Sound of Silence by the writing team of Mia Kerrick and Raine O’Tierney is told in alternating points of view and with gut wrenching honesty and precision. It follows the story of three damaged souls—all high school students from very different backgrounds that have one terribly sad thread of neglect running throughout.
When we first meet Renzy, we are struck by his ability to communicate using rather unusual methods. Not caring to know sign language, Renzy has navigated his nineteen years by being one of the most expressively nonverbal persons to walk the earth. His siblings have no difficulty understanding his attempts to communicate, his parents largely ignore him, and his friends? Well, he really doesn’t have any. What Renzy has and does well is the ability to listen. So, while it may seem odd that he spends his time at the local community center moving in and out of the various rooms to visit any number of self-help discussion groups, Renzy remains apart—unfazed by any emotional drama that often surrounds him. He did, that is, until the two trendy siblings arrived in town.
Seven and Morning Moreaux-Maddox are beautiful, untouchable, and very, very jaded. Having effectively raised themselves, they are a product of a home environment where the parents travel more than remain at home and throw money at any problem they can in order to avoid being involved—they are parents in name only who view children as…problems. The trauma of rape has brought the family stateside to a small town high school where Seven tries desperately to “fix” his sister, Morning, who has understandably withdrawn inside herself. With acerbic wit and a bitchy vibe, the two move through life erecting walls around themselves so that they can’t be hurt by anything or anyone else—until Morning meets Renzy at her group meeting. What will begin as a strange attraction and attempt to discover why Renzy refuses to speak becomes a road trip to the past from which no one will return unscathed. Along the way, Morning will find her strength, Seven will nearly fall apart, and Renzy will uncover terrifying secrets that have been locked inside him for years.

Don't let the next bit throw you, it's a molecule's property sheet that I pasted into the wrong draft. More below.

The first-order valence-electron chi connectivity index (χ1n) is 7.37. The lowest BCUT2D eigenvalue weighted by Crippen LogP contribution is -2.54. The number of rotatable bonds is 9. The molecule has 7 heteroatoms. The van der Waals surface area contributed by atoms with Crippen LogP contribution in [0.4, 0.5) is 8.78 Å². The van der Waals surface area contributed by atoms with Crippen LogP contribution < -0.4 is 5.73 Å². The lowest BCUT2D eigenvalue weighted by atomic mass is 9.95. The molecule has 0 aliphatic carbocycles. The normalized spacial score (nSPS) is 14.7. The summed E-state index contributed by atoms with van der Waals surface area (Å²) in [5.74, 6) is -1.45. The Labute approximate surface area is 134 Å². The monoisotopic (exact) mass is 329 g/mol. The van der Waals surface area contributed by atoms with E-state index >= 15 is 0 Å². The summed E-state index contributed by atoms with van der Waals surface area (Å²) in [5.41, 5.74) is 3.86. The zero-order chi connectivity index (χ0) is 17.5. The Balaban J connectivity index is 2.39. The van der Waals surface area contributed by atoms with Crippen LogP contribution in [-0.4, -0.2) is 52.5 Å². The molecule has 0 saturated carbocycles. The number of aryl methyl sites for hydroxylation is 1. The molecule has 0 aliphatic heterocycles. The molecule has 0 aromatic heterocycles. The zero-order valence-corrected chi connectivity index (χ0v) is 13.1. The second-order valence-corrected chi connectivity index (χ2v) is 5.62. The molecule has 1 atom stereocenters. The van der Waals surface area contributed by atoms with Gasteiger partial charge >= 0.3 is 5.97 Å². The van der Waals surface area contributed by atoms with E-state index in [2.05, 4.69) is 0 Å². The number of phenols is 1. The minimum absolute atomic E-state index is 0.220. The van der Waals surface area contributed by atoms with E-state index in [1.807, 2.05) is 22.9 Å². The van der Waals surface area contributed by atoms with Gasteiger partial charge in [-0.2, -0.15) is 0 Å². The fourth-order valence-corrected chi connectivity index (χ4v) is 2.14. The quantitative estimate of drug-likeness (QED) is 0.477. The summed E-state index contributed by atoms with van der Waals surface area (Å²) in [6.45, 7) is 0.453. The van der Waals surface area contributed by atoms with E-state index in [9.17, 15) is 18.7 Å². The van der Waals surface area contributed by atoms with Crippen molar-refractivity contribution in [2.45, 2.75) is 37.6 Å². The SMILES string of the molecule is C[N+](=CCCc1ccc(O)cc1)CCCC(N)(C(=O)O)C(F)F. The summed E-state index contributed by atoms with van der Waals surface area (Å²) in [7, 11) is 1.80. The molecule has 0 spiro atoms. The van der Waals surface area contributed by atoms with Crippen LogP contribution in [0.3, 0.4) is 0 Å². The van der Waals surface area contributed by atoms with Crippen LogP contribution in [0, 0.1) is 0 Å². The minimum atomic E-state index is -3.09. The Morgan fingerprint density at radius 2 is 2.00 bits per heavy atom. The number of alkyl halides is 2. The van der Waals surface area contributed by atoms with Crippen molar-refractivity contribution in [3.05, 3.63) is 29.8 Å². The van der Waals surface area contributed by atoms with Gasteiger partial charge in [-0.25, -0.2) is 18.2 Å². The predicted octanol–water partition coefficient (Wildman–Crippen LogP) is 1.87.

The power of this novel lays in the absolute honesty of the characters. There is no way to sugar coat what happened to these kids and it is because of some very bold yet effective writing that this story takes flight and never lands until anyone reading it is absolutely breathless and spent, much like the characters themselves. Those who find physical abuse and rape triggering should tread lightly when it comes to this book. While the authors don’t rub our noses in the actual events, the reliving of those moments by these kids is horrifyingly real. If you are able to reach beyond that aspect, I can assure you that the journey is worth the cost. The strength and courage both Renzy and Morning find within themselves to move forward from such devastating circumstances is gorgeous to experience.
Sound of Silence is Young Adult writing at its finest. With little to no sex on the page and a story that will hit home for so many teenagers, the beauty that rises from the ashes of these three broken lives is stunning. Renzy, Morning, and Seven epitomize strong and loving friendship that draws heavily on the idea that you must want to heal in order to take the first step. Once you begin on that journey, this novel assures you that you will never be alone—someone will be there to catch you should you fall and that is perhaps the most important lesson of all.
A review copy of this book was provided by Dreamspinner Press.